Sex abuse accused Omotoso a miracle worker, followers claim
A miracle worker who cures the sick, reforms criminals and lives like a rock star in one of South Africa’s richest suburbs. This is how scores of congregants, past and present, described Tim Omotoso, 58, the flashy Nigerian pastor at the centre of a human trafficking and sex abuse scandal which has gripped the country.
Known for his designer suits, trademark sunglasses and luxury cars, Omotoso’s past 16 years in South Africa have seen him grow a modest pop-up church in New Brighton to a multi-national religious empire.
He appeared in the Port Elizabeth Magistrate’s Court yesterday where his case was postponed to May 3.
Born in 1958 in Ibadan, Nigeria’s third most populous city, Omotoso moved to Durban in 2001 from England, where he is still a registered director of the Jesus Dominion International Church in Surrey.
A year later he headed to Port Elizabeth, where, according to fellow church pastor and supporter Bishop Gagia, “God told him to come to Port Elizabeth to save the Xhosas”.
Within days of arriving in Port Elizabeth, Omotoso was invited to speak at a religious gathering at the Lillian Ngoyi Sports Centre in Kwazakhele.
Two days later 50 people attended his first organised service at the Hoza Hall in New Brighton, but he left immediately when the worshippers failed to arrive on time. He was convinced to return at another time. “He was very powerful that day. The way he sang and the way he analysed the scriptures. That is what drew me to him. The church became like my home that very day,” said a congregant, 60, who declined to be named fearing a backlash from other church members.
Describing him as a people’s person, who “loves the youth and hates poverty”, the woman believes Omotoso’s prayers helped her secure a bond and a new job.
Of his penchant for flashy clothing, she said: “Everything from his clothing, shoes, jewellery and sunglasses comes from a designer in England.”
Omotoso spent a year in Port Elizabeth before heading back to live in Durban.
The Port Elizabeth church then moved from Kwazakhele to Motherwell and finally to Govan Mbeki Avenue in North End in 2011.
The ministry’s branch in Port Elizabeth now has about 1 500 congregants.
The Jesus Dominion International website lists 27 churches around South Africa, with branches also in Britain, France and Israel.
This week only the Bloemfontein, Mthatha, East London and Port Elizabeth branches could be reached on the listed phone numbers.
A Durban resident, who declined to be named and answered the number listed as the Secunda branch, said he had been inundated with phone calls regarding the ministry.
“I have no link to this church, and I have no idea why my number is listed as the contact. I have only ever seen this man on TV, I have never met him and I have never gone to one of his churches.”
A company search shows Omotoso is a director of at least four companies called Tim Omotoso Global Outreach, Jesus Dominion International Church, Altivex 52, Togo Records and Help The Helpless Foundation.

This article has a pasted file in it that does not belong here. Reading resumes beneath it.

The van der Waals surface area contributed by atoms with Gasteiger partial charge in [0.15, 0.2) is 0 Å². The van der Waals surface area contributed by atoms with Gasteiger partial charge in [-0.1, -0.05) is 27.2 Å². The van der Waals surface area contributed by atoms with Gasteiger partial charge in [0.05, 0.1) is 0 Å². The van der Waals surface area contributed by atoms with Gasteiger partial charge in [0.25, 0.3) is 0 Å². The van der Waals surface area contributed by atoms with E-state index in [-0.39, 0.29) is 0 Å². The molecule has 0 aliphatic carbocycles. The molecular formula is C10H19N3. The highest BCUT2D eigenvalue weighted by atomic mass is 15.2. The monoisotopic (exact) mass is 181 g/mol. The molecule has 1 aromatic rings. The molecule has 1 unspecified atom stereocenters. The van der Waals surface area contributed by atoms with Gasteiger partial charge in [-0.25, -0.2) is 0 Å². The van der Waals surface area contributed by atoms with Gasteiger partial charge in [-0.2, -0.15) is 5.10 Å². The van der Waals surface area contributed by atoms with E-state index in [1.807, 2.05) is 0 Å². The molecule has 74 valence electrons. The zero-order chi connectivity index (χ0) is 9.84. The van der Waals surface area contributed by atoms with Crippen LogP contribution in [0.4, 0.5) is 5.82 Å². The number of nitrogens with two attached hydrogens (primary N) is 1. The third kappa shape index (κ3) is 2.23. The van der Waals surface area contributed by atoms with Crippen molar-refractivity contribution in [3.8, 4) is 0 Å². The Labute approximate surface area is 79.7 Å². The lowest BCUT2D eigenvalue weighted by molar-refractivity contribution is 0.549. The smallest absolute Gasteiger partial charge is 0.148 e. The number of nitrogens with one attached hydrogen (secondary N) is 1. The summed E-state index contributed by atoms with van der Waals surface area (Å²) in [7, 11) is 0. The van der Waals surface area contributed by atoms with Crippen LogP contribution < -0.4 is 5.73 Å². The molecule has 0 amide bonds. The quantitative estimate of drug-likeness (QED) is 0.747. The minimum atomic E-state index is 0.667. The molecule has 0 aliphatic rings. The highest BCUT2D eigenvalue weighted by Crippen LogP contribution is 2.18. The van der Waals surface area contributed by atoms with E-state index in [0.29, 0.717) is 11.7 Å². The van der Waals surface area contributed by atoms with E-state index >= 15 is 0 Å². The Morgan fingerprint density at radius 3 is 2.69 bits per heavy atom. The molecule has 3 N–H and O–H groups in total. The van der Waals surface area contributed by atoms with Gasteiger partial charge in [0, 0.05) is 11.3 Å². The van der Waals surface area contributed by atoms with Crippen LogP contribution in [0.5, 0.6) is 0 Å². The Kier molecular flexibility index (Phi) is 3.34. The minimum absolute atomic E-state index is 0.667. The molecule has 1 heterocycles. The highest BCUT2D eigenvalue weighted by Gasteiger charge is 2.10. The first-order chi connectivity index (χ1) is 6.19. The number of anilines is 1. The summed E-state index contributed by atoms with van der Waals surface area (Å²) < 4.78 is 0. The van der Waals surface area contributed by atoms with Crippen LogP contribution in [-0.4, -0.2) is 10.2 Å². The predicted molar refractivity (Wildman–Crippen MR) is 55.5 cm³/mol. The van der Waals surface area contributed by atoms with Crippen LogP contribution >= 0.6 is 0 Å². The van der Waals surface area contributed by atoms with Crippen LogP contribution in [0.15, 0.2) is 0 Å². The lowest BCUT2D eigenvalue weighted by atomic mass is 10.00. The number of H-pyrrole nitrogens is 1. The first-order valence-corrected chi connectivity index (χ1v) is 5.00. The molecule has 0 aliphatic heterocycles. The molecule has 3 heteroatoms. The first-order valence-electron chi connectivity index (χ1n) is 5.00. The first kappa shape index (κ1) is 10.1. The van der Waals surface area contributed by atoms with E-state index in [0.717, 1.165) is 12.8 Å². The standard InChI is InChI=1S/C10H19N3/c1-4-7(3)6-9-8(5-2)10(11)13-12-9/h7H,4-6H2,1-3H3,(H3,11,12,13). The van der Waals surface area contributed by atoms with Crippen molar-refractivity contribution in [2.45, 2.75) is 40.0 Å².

He is also the founder of the Ancient of Day Broadcasting Network which is available in Africa, America, Canada, Europe, Asia and Australia. His wife Taiwo Omotoso, 51, is listed as a director alongside him in all four companies.
The company records for Tim Omotoso Global Outreach show the couple’s physical address is 58 Summerplace in Humewood.
But the caretaker for the block of flats, who declined to be named, said: “Number 58 does not exist. I know everyone in this building. That man never lived here.”
A former pastor in the church revealed that Omotoso rents at least three properties in Durban’s affluent Umhlanga Rocks. This is confirmed by company searches which show three different addresses for Omotoso in Umhlanga Rocks.
At least one of the properties he rents in Umhlanga Rocks was valued at R2-million by the municipal valuation roll in 2011.
Omotoso is not registered as an owner of any properties.
A former congregant recalled yesterday how God had used Omotoso to heal him of his diabetes and heart condition.
“He prophesied over me and one of the things he said was that I must cut down the tree which was in our garden because underneath it there were bad things. I have been cured ever since that tree was cut,” the 65-year-old man said.
The former congregant, who believes Omotoso is innocent, left the church because it was “starting to attract young people”.
He said Omotoso never hid his love for expensive cars.
“He likes expensive cars very much. He has a Lexus and a Porsche. His wife drives a Jaguar,” he said.
None of the vehicles is registered under his name.
A pastor who oversees the East London branch and only goes by the name of Chuks said: “I was committing fraud and selling drugs . . . until I met [Omotoso] in 2002. He touched my life and turned me around.”
Gagia and Chuks were among about 200 congregants who stood outside the courts yesterday to show support for Omotoso.
Chuks said the allegations were frivolous and unfounded.
“Initially he was accused of molesting, only for him to come to court on a case of human trafficking. That inconsistency shows they [the state] don’t even know what they are doing,” he said.